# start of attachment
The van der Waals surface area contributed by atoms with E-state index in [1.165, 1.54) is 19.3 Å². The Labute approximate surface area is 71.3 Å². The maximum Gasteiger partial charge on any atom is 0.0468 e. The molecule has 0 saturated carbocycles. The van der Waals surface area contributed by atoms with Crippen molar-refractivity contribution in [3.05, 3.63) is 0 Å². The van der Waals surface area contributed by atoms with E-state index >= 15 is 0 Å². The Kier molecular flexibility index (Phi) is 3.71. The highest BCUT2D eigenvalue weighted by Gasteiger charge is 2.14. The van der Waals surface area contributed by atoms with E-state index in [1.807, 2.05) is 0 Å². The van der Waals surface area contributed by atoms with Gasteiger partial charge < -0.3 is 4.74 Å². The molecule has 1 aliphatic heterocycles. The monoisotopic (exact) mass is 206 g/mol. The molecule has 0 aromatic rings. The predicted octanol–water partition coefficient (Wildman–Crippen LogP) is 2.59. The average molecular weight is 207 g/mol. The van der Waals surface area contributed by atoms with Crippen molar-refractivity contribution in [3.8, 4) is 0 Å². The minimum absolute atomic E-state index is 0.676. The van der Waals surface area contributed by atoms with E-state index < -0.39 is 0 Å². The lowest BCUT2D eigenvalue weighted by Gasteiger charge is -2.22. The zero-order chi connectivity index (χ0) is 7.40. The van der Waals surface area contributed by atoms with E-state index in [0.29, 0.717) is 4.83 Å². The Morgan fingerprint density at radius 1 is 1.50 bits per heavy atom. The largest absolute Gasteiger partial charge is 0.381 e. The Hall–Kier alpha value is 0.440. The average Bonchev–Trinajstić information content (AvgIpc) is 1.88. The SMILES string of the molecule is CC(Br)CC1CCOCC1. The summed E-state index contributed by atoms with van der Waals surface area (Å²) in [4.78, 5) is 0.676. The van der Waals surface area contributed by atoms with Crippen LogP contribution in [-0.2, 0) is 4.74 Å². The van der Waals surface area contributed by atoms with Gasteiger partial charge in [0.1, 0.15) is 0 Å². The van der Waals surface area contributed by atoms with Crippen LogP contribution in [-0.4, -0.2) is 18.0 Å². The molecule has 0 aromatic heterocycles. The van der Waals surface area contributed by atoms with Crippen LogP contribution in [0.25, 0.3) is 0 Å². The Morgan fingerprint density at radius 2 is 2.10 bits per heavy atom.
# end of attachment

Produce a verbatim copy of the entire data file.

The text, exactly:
The van der Waals surface area contributed by atoms with E-state index in [1.165, 1.54) is 19.3 Å². The Labute approximate surface area is 71.3 Å². The maximum Gasteiger partial charge on any atom is 0.0468 e. The molecule has 0 saturated carbocycles. The van der Waals surface area contributed by atoms with Crippen molar-refractivity contribution in [3.05, 3.63) is 0 Å². The van der Waals surface area contributed by atoms with E-state index >= 15 is 0 Å². The Kier molecular flexibility index (Phi) is 3.71. The highest BCUT2D eigenvalue weighted by Gasteiger charge is 2.14. The van der Waals surface area contributed by atoms with E-state index in [1.807, 2.05) is 0 Å². The van der Waals surface area contributed by atoms with Gasteiger partial charge < -0.3 is 4.74 Å². The molecule has 1 aliphatic heterocycles. The monoisotopic (exact) mass is 206 g/mol. The molecule has 0 aromatic rings. The predicted octanol–water partition coefficient (Wildman–Crippen LogP) is 2.59. The average molecular weight is 207 g/mol. The van der Waals surface area contributed by atoms with Crippen molar-refractivity contribution in [3.8, 4) is 0 Å². The minimum absolute atomic E-state index is 0.676. The van der Waals surface area contributed by atoms with E-state index < -0.39 is 0 Å². The lowest BCUT2D eigenvalue weighted by Gasteiger charge is -2.22. The zero-order chi connectivity index (χ0) is 7.40. The van der Waals surface area contributed by atoms with E-state index in [0.29, 0.717) is 4.83 Å². The Morgan fingerprint density at radius 1 is 1.50 bits per heavy atom. The largest absolute Gasteiger partial charge is 0.381 e. The Hall–Kier alpha value is 0.440. The average Bonchev–Trinajstić information content (AvgIpc) is 1.88. The SMILES string of the molecule is CC(Br)CC1CCOCC1. The summed E-state index contributed by atoms with van der Waals surface area (Å²) in [4.78, 5) is 0.676. The van der Waals surface area contributed by atoms with Crippen LogP contribution in [-0.2, 0) is 4.74 Å². The van der Waals surface area contributed by atoms with Gasteiger partial charge in [0.1, 0.15) is 0 Å². The van der Waals surface area contributed by atoms with Crippen LogP contribution in [-0.4, -0.2) is 18.0 Å². The molecule has 0 aromatic heterocycles. The van der Waals surface area contributed by atoms with Crippen LogP contribution in [0.25, 0.3) is 0 Å². The Morgan fingerprint density at radius 2 is 2.10 bits per heavy atom.